Help with Vector and CFrame math

Hello! I’m working in a furniture placement module to share it in #resources:community-resources and use it in my games, but I got stopped by a problem in the maths.

(sorry for the bad grammar, my main language is not English)

I’ll explain all of the placement module math to make the understanding easier

As you can see in the image, I solved that trouble but I got another; that way doesn’t work if the ‘Y-Axis’ is not 0, but I figured out a weak solution and I’ll explain it with another image

As you can see in the image, the rectangles don’t match correctly with the target, now I’ll
show a video of the module working in the game

The function that calculates the position of the object it’s this

local function calculatePosition()

    local normal =, 0, 1) -- Example face
    local position = raycastResult.Position -- Position
    local pos = CFrame.lookAt(position, position + normal) + (model.PrimaryPart.Size * normal / 2)
    return pos 

1 Like

I have had this exact problem and tried the same solution as you before, and just know that it is indeed a lot more complicated than you would have thought when you were first getting into it. I believe this thread should help you here: Creating A Furniture Placement System

local function calculatePosition()

    local normal =, 0, 1) -- Example face
    local position = raycastResult.Position -- Position
    local pos = CFrame.lookAt(position, position + normal) + ( model.PrimaryPart.Size/2 ) * normal 
    return pos 


Try it like this instead…?

And you figured out a fix? If yes, I would be very grateful if you can explain to me a bit

No… I gave up on it, lol. I know EgoMoose posts very thorough tutorials on this kind of stuff though. Just read through it.

I’ll view the tutorial of EgoMoose, and if I figure out how to fix it I’ll share the method with you.

I got something but doesn’t adjust to the target axis and the part doesn’t match correctly to the position like in the second example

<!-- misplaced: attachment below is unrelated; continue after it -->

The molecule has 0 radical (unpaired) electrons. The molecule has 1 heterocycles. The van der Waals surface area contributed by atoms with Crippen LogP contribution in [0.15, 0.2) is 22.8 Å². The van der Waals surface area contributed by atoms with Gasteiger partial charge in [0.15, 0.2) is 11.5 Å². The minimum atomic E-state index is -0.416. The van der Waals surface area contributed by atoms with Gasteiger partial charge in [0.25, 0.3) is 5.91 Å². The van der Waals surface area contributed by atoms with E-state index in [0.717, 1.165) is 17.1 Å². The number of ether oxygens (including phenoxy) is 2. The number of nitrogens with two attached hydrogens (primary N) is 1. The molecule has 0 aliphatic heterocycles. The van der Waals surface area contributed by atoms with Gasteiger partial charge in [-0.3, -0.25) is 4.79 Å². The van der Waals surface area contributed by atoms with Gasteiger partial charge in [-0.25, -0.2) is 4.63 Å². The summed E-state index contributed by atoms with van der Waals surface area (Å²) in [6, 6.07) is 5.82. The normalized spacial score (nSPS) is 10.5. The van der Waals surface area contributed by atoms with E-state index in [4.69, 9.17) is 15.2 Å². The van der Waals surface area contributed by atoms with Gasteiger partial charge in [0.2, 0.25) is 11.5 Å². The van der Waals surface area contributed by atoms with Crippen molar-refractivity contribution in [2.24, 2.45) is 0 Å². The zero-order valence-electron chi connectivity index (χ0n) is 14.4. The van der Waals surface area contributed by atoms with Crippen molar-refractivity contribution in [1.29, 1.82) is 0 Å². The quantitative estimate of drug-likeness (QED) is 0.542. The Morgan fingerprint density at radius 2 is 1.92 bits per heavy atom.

I made a program that sets the players rotation to be perpendicular with it in all axis’s I used the fourth dimension lol. I suppose you could check the -LookVector too then i guess
faux.rbxl (22.3 KB)

local scalar, faux, difference = getScalar(char)
		local normal = getNormal(char, faux)
		local force = scalar * normal
		attractor.Force = force
		local u = char.HumanoidRootPart.CFrame.UpVector
			local axis = u:Cross(normal)
			char.LowerTorso.Root.C0 =,-1,0,1,0,0,0,1,0,0,0,1) * getRotationBetween(u, -normal, axis)

NOTE: you may also need to apply its cframe to be relative to the walls vector space

Yep, we both use the same technique from @EgoMoose advanced CFrame technique to find the rotation between two vectors: a part’s current axis normal or up vector, and the normal vector of the surface we want. For @CoderHusk example be aware that the normal he obtained was reversed because of the vector math he did so he had to make it negative but yeah it should work.

It’s pretty powerful for aligning a CFrame to match the desired axis that we won’t like how this wedge UpVector is able to align to the normal surface of the sphere through raycasting in this example script I gave which you can copy and paste to try it out:

I think it should work if I want to adjust the part axis, but I watched the code and I don’t see which part of the code will adjust the position offset(And if I do from my self I think I will get the same result as the second example of the post). Also, I need to say that my math knowledge is very basic.


Oh my bad I didnt realize they were geometric. I suppose what you can do is cast a ray on all of its normals (front, left, right, back) and then find the delta magnitude difference of the current position and the rays normal. From there you can simply reset its position to be a increment of the delta change

Oh thanks for the idea, I think it might work!